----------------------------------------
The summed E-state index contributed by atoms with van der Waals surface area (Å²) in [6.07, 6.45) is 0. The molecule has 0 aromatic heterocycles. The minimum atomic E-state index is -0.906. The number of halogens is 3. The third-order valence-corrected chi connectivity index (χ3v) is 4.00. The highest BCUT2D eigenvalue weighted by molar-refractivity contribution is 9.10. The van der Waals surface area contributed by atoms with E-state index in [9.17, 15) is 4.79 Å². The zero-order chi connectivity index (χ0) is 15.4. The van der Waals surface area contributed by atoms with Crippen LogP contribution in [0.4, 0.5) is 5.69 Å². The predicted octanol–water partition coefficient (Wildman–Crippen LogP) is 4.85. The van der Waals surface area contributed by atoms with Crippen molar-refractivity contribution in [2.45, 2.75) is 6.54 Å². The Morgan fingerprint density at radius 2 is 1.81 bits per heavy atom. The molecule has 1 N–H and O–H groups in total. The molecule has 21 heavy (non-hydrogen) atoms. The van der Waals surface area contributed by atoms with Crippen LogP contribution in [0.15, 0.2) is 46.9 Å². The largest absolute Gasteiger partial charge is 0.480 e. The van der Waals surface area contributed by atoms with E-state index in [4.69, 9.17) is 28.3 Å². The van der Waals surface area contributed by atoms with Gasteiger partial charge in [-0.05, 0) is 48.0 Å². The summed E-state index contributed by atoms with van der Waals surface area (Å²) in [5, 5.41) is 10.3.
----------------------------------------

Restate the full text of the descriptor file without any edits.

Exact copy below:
The summed E-state index contributed by atoms with van der Waals surface area (Å²) in [6.07, 6.45) is 0. The molecule has 0 aromatic heterocycles. The minimum atomic E-state index is -0.906. The number of halogens is 3. The third-order valence-corrected chi connectivity index (χ3v) is 4.00. The highest BCUT2D eigenvalue weighted by molar-refractivity contribution is 9.10. The van der Waals surface area contributed by atoms with E-state index in [9.17, 15) is 4.79 Å². The zero-order chi connectivity index (χ0) is 15.4. The van der Waals surface area contributed by atoms with Crippen LogP contribution in [0.4, 0.5) is 5.69 Å². The predicted octanol–water partition coefficient (Wildman–Crippen LogP) is 4.85. The van der Waals surface area contributed by atoms with Crippen molar-refractivity contribution in [2.45, 2.75) is 6.54 Å². The Morgan fingerprint density at radius 2 is 1.81 bits per heavy atom. The molecule has 1 N–H and O–H groups in total. The molecule has 21 heavy (non-hydrogen) atoms. The van der Waals surface area contributed by atoms with Crippen LogP contribution in [0.15, 0.2) is 46.9 Å². The largest absolute Gasteiger partial charge is 0.480 e. The van der Waals surface area contributed by atoms with E-state index in [4.69, 9.17) is 28.3 Å². The van der Waals surface area contributed by atoms with Gasteiger partial charge in [-0.05, 0) is 48.0 Å². The summed E-state index contributed by atoms with van der Waals surface area (Å²) in [5, 5.41) is 10.3.